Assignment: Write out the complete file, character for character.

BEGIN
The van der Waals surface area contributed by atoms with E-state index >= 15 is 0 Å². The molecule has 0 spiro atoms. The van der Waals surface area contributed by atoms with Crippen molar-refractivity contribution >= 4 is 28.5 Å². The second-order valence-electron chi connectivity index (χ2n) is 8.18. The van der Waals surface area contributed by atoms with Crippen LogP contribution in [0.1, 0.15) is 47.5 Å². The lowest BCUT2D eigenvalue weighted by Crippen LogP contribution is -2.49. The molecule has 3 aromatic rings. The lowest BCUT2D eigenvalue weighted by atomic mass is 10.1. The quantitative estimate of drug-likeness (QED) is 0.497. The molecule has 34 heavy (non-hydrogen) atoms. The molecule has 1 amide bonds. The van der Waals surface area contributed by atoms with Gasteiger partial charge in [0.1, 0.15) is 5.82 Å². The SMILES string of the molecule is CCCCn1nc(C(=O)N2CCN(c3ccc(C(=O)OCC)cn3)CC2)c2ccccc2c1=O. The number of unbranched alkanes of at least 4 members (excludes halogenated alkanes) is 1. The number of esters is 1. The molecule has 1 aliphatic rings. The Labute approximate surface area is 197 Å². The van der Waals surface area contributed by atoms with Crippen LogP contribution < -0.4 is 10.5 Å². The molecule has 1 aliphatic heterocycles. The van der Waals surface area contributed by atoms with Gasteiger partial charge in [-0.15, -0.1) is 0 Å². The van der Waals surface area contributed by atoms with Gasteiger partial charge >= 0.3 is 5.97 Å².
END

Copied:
The van der Waals surface area contributed by atoms with E-state index >= 15 is 0 Å². The molecule has 0 spiro atoms. The van der Waals surface area contributed by atoms with Crippen molar-refractivity contribution >= 4 is 28.5 Å². The second-order valence-electron chi connectivity index (χ2n) is 8.18. The van der Waals surface area contributed by atoms with Crippen LogP contribution in [0.1, 0.15) is 47.5 Å². The lowest BCUT2D eigenvalue weighted by Crippen LogP contribution is -2.49. The molecule has 3 aromatic rings. The lowest BCUT2D eigenvalue weighted by atomic mass is 10.1. The quantitative estimate of drug-likeness (QED) is 0.497. The molecule has 34 heavy (non-hydrogen) atoms. The molecule has 1 amide bonds. The van der Waals surface area contributed by atoms with Gasteiger partial charge in [0.1, 0.15) is 5.82 Å². The SMILES string of the molecule is CCCCn1nc(C(=O)N2CCN(c3ccc(C(=O)OCC)cn3)CC2)c2ccccc2c1=O. The number of unbranched alkanes of at least 4 members (excludes halogenated alkanes) is 1. The number of esters is 1. The molecule has 1 aliphatic rings. The Labute approximate surface area is 197 Å². The van der Waals surface area contributed by atoms with Crippen LogP contribution < -0.4 is 10.5 Å². The molecule has 1 aliphatic heterocycles. The van der Waals surface area contributed by atoms with Gasteiger partial charge in [-0.15, -0.1) is 0 Å². The van der Waals surface area contributed by atoms with Gasteiger partial charge >= 0.3 is 5.97 Å².